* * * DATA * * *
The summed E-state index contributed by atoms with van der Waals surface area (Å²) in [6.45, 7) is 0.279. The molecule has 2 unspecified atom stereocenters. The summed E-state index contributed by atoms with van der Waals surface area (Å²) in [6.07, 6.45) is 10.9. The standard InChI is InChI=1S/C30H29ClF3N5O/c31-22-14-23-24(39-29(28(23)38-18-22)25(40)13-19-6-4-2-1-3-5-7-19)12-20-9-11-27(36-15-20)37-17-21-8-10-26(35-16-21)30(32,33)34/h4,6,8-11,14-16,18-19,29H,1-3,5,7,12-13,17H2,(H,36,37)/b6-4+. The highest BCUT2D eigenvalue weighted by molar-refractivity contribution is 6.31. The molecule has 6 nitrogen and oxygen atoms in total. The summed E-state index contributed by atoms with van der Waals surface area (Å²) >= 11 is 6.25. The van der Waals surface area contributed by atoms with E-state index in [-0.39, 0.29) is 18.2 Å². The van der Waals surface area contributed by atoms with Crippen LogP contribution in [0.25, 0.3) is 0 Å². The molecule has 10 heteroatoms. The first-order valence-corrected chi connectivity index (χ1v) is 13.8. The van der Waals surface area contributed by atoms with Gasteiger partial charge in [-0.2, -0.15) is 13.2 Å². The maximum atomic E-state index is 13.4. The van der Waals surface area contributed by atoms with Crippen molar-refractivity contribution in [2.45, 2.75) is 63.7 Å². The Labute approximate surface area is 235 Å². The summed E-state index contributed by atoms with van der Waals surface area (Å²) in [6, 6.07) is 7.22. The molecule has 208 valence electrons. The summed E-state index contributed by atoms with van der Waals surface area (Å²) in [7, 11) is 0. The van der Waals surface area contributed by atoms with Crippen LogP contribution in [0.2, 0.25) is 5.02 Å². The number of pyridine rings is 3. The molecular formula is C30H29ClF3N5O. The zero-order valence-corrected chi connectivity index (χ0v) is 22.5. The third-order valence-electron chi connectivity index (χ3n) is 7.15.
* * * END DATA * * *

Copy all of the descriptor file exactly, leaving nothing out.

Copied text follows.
The summed E-state index contributed by atoms with van der Waals surface area (Å²) in [6.45, 7) is 0.279. The molecule has 2 unspecified atom stereocenters. The summed E-state index contributed by atoms with van der Waals surface area (Å²) in [6.07, 6.45) is 10.9. The standard InChI is InChI=1S/C30H29ClF3N5O/c31-22-14-23-24(39-29(28(23)38-18-22)25(40)13-19-6-4-2-1-3-5-7-19)12-20-9-11-27(36-15-20)37-17-21-8-10-26(35-16-21)30(32,33)34/h4,6,8-11,14-16,18-19,29H,1-3,5,7,12-13,17H2,(H,36,37)/b6-4+. The highest BCUT2D eigenvalue weighted by molar-refractivity contribution is 6.31. The molecule has 6 nitrogen and oxygen atoms in total. The summed E-state index contributed by atoms with van der Waals surface area (Å²) >= 11 is 6.25. The van der Waals surface area contributed by atoms with E-state index in [-0.39, 0.29) is 18.2 Å². The van der Waals surface area contributed by atoms with Crippen LogP contribution in [0.25, 0.3) is 0 Å². The molecule has 10 heteroatoms. The first-order valence-corrected chi connectivity index (χ1v) is 13.8. The van der Waals surface area contributed by atoms with Gasteiger partial charge in [-0.2, -0.15) is 13.2 Å². The maximum atomic E-state index is 13.4. The van der Waals surface area contributed by atoms with Crippen molar-refractivity contribution in [2.45, 2.75) is 63.7 Å². The Labute approximate surface area is 235 Å². The summed E-state index contributed by atoms with van der Waals surface area (Å²) in [6, 6.07) is 7.22. The molecule has 208 valence electrons. The summed E-state index contributed by atoms with van der Waals surface area (Å²) in [7, 11) is 0. The van der Waals surface area contributed by atoms with Crippen LogP contribution in [0.2, 0.25) is 5.02 Å². The number of pyridine rings is 3. The molecular formula is C30H29ClF3N5O. The zero-order valence-corrected chi connectivity index (χ0v) is 22.5. The third-order valence-electron chi connectivity index (χ3n) is 7.15.